STONEHENGE & THE SACRED LANDSCAPE OF SALIBURY PLAIN
by Philip Carr-Gomm
The Salisbury Plain Training Area has, even for those of us living in Wiltshire, a little of the mystique that the Dark Continent once had for the Victorians: largely unknown, dangerous, but full of interest and known to have concealed within it ancient ruins and traces of lost civilisations.
Ros Cleal, The National Trust
Stonehenge stands on Salisbury Plain which stretches across 777 square km (300 square miles) of Wiltshire and Berkshire in southern England. The plain has been declared an ‘Area of Outstanding Natural Beauty’ and much of it is in the care of three official bodies: English Heritage, the National Trust and the British Army.
The plain, sparsely populated and the largest remaining expanse of chalk grassland in northwest Europe, is home to over 450 monuments and the two great ritual landscapes of Avebury and Stonehenge, which have been declared a joint World Heritage site. At its heart, though, it is the most dangerous landscape in Britain.
Eight million shells have landed in the army’s ‘central impact area’ and ten thousand of these are unexploded. Under these shells lies the largest of eleven Romano-British villages detected by archaeologists on the army’s land. The village extends over 64 acres and explosions have thrown up remains of houses, door latches, pottery and tiles. But no-one will ever dare to undertake a proper study of the site.
The village’s secrets may remain hidden under unexploded shells, but the mysteries of the rest of Salisbury Plain’s sacred landscape remain open for us to explore.
The construction at Stonehenge is a working display and artistic statement of the life-generating union of sexual opposites which, by their conjunction, keeps the cosmic cycle in motion. Representing the whole Goddess in this drama, Stonehenge is an awe-inspiring tribute to Nature worship and love.
Terence Meaden, Stonehenge – The Secret of the Solstice
Follow the old highways to the West Country of England, such as the Ridgeway along the Chiltern Hills just north of London, or the South Downs Way that starts in Eastbourne in Sussex, and you come to a great chalk plateau about the size of the Isle of Wight known as Salisbury Plain.
This whole area, the largest remaining expanse of chalk grassland in northwestern Europe, is a sacred landscape most well known for its monument Stonehenge. But in addition to this site – which attracts more visitors than any other place in Britain – the area is filled with places of historic and spiritual significance. Traces of six thousand years of history can be found here, and over 450 monuments speak to us of a past that continues to exert a peculiar fascination on tourist and spiritual seeker alike.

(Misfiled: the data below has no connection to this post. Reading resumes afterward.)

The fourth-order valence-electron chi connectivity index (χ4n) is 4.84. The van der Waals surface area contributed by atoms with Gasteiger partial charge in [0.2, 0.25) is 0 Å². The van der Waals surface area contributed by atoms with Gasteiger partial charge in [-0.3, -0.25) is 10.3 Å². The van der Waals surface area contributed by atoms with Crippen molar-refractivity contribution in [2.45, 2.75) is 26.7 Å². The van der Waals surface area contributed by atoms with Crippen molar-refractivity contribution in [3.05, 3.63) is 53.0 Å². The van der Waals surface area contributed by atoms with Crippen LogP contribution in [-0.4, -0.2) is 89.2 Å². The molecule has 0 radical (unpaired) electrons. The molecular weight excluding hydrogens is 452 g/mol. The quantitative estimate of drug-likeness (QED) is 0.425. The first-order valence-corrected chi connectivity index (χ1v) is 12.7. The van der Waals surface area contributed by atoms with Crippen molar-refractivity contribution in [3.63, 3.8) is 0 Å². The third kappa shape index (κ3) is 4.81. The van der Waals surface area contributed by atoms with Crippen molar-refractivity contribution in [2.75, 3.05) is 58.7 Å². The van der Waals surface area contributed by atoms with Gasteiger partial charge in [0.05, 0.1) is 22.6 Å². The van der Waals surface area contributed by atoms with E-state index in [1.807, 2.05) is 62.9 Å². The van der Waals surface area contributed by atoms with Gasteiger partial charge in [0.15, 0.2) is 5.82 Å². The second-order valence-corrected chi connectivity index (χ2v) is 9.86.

Mysteries abound here. Most crop circles in Britain are found on the plain within a triangle marked by Winchester, Warmister and Wantage. Circle watchers are joined by ley hunters and UFOlogists who are keen to track either the old lines or the new visitors, whom some suggest are drawn to the area because of its unusual power.
Walking along the Ridgeway towards Salisbury Plain, arriving from the north east, you pass Dragon Hill, the carved chalk horse of Uffington and the massive long barrow of Wayland’s Smithy to find yourself standing in a great rolling landscape that in this northern part of the plain seems to be one cohesive ritual site. Ruling over it all is the massive mound of Silbury Hill – the tallest Neolithic structure in Europe – a great man-made construction of 12 million cubic feet of chalk built in around 2700 BC. For a long time it was thought to have been a burial mound, but archaeologists have tunnelled into it and found no remains. Instead they determined that the mound was artificial – made of chalk blocks arranged in a honeycomb lattice. Organic material such as the carcasses of insects enabled them to date the site, and amazingly the grass they found within the hill still retained its greenish colour after 5,000 years of burial.
These flat-topped artificial mounds can be found all over Britain, and all over the world. Like artificial mountains they were perhaps places where people reached up to ‘touch the heavens’ – to meet the gods and make offerings to them, and to survey the landscape around them.
Avebury and Pagan Rites
Below Silbury is the stone circle of Avebury – remarkable because it is so large that a village can be found within it. Here you can sleep in the centre of an old stone circle in the comfort of a bed at the Red Lion Inn. If you wake on the morning of one of the old Pagan festival times, you will be able to experience the joyful, sometimes chaotic, sometimes moving, rites of Druids, Wiccans, and followers of the old ways that have now become the new ways of combining an open-minded spirituality with a reverence for the planet.
While a summer solstice ceremony at Avebury will be an affair of just a few hundred people, move south across the plain to that other ritual complex of Stonehenge and your experience will be very different. Walking there, along the great avenue of stones that snakes up from the ritual circle of Avebury towards the hilltop site known as ‘The Sanctuary’ you may want to first drop down to West Kennet Long Barrow. Here, as at Wayland’s Smithy, the Ancestors feel very close. Although these barrows were used to house bones, archaeologists believe that the sites didn’t remain sealed, and that they were places for ritual and communion with the dead rather than simply repositories for earthly remains. Today these sites, as well as being tourist attractions, are revered by contemporary Pagans and are places of pilgrimage for them.